But how do you tie these colors in with Scottish tartans?

Peacock Samantha Modern Tartan

There’s actually two Peacock tartans, for the surname Peacock. One example is Peacock Samantha Modern.

With some variations in the iridescent fabrics for the skirt and bodice, this would be a striking wedding color theme.

But to really draw out the colors of the peacock, Scottish Odyssey, by Lochcarron of Scotland, is a better choice.

Scottish Odyssey Tartan

Scottish Odyssey was designed to celebrate the popularity of traveling across Scotland, which is a land of striking contrasts and rugged beauty.

photo courtesy Wikipedia

Compare this tartan with the eyes and just watch the colors jump off the page.

Lochcarron of Scotland Tartan

Ribbons for Peacock Tartans

Ribbons could be varying shades of green, royal blue, purple, shades of turquoise, gold, or white.

Peacock Origami Decoratons

An origami idea I’ve seen tied right in with these peacock tartan colors. They could be easily folded from peacock colored papers and used as table decorations, on the pew ends, possibly in larger floral arrangements, even tiny ones in the bridal bouquets.

photo courtesy Morgue Files, sideshowmom photographer

Flowers For Those Wild Peacock Colors

Scottish Odyssey Tartan

  • Bells of Ireland

    Bells of Ireland image courtesy Burpee Seed Company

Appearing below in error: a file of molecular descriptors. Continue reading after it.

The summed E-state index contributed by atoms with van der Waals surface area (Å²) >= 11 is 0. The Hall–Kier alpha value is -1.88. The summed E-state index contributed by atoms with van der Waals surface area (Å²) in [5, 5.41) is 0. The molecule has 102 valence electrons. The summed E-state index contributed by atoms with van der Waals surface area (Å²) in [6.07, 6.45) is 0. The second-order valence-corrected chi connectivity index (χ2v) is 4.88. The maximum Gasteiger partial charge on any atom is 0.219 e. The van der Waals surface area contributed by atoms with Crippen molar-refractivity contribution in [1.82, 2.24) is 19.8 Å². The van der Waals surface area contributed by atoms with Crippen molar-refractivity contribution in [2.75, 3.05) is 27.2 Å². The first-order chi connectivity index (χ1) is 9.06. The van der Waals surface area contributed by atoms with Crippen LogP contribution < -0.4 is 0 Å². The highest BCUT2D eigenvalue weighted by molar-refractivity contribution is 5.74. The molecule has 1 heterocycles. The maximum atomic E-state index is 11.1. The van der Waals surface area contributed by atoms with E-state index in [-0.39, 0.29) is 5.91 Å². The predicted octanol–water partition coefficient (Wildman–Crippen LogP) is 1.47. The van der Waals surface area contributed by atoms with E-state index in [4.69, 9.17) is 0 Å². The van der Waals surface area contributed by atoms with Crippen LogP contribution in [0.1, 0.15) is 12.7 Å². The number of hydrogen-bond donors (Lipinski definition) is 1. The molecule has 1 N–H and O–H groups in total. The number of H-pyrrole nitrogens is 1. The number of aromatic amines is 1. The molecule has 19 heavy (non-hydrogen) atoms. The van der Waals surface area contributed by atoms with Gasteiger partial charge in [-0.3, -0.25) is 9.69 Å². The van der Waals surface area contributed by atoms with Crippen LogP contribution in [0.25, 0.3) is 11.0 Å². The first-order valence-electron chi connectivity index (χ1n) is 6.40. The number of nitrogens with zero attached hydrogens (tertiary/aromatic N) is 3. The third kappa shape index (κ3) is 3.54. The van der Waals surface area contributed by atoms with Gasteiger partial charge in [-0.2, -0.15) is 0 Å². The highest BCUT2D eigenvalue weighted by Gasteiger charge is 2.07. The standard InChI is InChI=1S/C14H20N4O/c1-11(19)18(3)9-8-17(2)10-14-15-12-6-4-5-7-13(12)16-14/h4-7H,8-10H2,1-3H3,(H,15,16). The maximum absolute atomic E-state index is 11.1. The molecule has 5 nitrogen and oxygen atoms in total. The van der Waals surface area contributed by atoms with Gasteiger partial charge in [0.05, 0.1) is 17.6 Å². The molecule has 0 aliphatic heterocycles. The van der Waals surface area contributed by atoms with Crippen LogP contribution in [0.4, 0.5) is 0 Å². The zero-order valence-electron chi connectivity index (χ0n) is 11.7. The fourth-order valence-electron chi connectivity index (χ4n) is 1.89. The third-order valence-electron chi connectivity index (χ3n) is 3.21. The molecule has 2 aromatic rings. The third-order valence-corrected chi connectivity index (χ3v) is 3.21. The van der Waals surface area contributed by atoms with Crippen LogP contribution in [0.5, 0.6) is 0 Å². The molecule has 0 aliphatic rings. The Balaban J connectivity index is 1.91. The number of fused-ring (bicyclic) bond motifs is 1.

Incidentally, W. Altee Burpee founded the Burpee Seed Company in 1876. He was of Scottish stock, via New Brunswick.

  • Forget-Me-Not

    Forget-Me-Not image courtesy Wikipedia

  • Bluebells

    Virginia Bluebells image courtesy Wikipedia

  • Carnations

    Blue and White Carnations image courtesy Clipart

  • Columbine

    Columbine image courtesy Freefoto

  • Delphinium

    Blue Delphinium image courtesy Flicker, IanBCNorth

  • Hops

    Hops image courtesy Stock Exchange

  • Iris

    Blue Moonlight Iris image courtesy Blue J Iris

    Arms Wide Open Iris image courtesy Blue J Iris

  • Lily of the Valley

    Lily of the Valley image courtesy Morgue File

  • Petunia

    Sky Blue Petunia image source unknown

  • Plumbago

    Plumbago image source unknown

  • Primula (Primrose)

    Blue Primula image courtesy Morgue File

  • Queen Anne’s Lace

    Queen Anne’s Lace image courtesy Wikipedia

  • Roses

    Blue Roses image courtesy Stock Exchange

    Bronze Roses courtesy Stock Exchangells

  • Shamrock Blossoms

    Shamrock Blossom image courtesy Stock Exchange

  • Snowball

    Green Snowball image courtesy Morgue File

  • Tulip

    Blue Tulip image courtesy Wayside Gardens

  • Violets

    Blue Sweet Violets image courtesy Wikipedia

  • Waterlily

    Blue Waterlily image courtesy Morgue File

  • White Heather

    White Heather image courtesy Clipart

  • White Lilac

    White Lilac image courtesy Wikipedia

Don’t forget white tulips, narcissus, and roses; or the green hydrangea.

To leave Peacock Tartans just close the page

Leave Peacock Tartans and Return
to Scottish Wedding Dreams Home Page